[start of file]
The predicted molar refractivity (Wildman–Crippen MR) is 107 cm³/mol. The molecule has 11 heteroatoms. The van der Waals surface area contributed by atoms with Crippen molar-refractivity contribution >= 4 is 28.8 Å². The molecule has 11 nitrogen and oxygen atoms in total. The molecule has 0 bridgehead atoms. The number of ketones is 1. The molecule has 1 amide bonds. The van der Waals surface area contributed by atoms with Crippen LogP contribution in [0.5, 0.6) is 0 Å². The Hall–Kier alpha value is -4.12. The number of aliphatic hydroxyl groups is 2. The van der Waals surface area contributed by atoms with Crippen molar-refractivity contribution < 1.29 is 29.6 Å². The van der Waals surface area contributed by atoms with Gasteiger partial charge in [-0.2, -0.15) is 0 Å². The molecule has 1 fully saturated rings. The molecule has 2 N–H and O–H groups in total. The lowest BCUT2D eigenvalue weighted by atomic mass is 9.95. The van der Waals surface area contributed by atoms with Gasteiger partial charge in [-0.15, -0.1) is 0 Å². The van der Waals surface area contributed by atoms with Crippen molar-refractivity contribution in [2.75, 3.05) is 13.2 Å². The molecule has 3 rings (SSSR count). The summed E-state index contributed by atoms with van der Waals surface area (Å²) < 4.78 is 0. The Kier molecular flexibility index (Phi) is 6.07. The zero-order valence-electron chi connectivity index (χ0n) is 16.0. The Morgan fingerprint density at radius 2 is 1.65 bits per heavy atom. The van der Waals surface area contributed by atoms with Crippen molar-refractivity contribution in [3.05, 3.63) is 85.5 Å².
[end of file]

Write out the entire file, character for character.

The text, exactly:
The predicted molar refractivity (Wildman–Crippen MR) is 107 cm³/mol. The molecule has 11 heteroatoms. The van der Waals surface area contributed by atoms with Crippen molar-refractivity contribution >= 4 is 28.8 Å². The molecule has 11 nitrogen and oxygen atoms in total. The molecule has 0 bridgehead atoms. The number of ketones is 1. The molecule has 1 amide bonds. The van der Waals surface area contributed by atoms with Crippen LogP contribution in [0.5, 0.6) is 0 Å². The Hall–Kier alpha value is -4.12. The number of aliphatic hydroxyl groups is 2. The van der Waals surface area contributed by atoms with Crippen molar-refractivity contribution < 1.29 is 29.6 Å². The van der Waals surface area contributed by atoms with Gasteiger partial charge in [-0.2, -0.15) is 0 Å². The molecule has 1 fully saturated rings. The molecule has 2 N–H and O–H groups in total. The lowest BCUT2D eigenvalue weighted by atomic mass is 9.95. The van der Waals surface area contributed by atoms with Gasteiger partial charge in [-0.15, -0.1) is 0 Å². The van der Waals surface area contributed by atoms with Crippen molar-refractivity contribution in [2.75, 3.05) is 13.2 Å². The molecule has 3 rings (SSSR count). The summed E-state index contributed by atoms with van der Waals surface area (Å²) < 4.78 is 0. The Kier molecular flexibility index (Phi) is 6.07. The zero-order valence-electron chi connectivity index (χ0n) is 16.0. The Morgan fingerprint density at radius 2 is 1.65 bits per heavy atom. The van der Waals surface area contributed by atoms with Crippen molar-refractivity contribution in [3.05, 3.63) is 85.5 Å².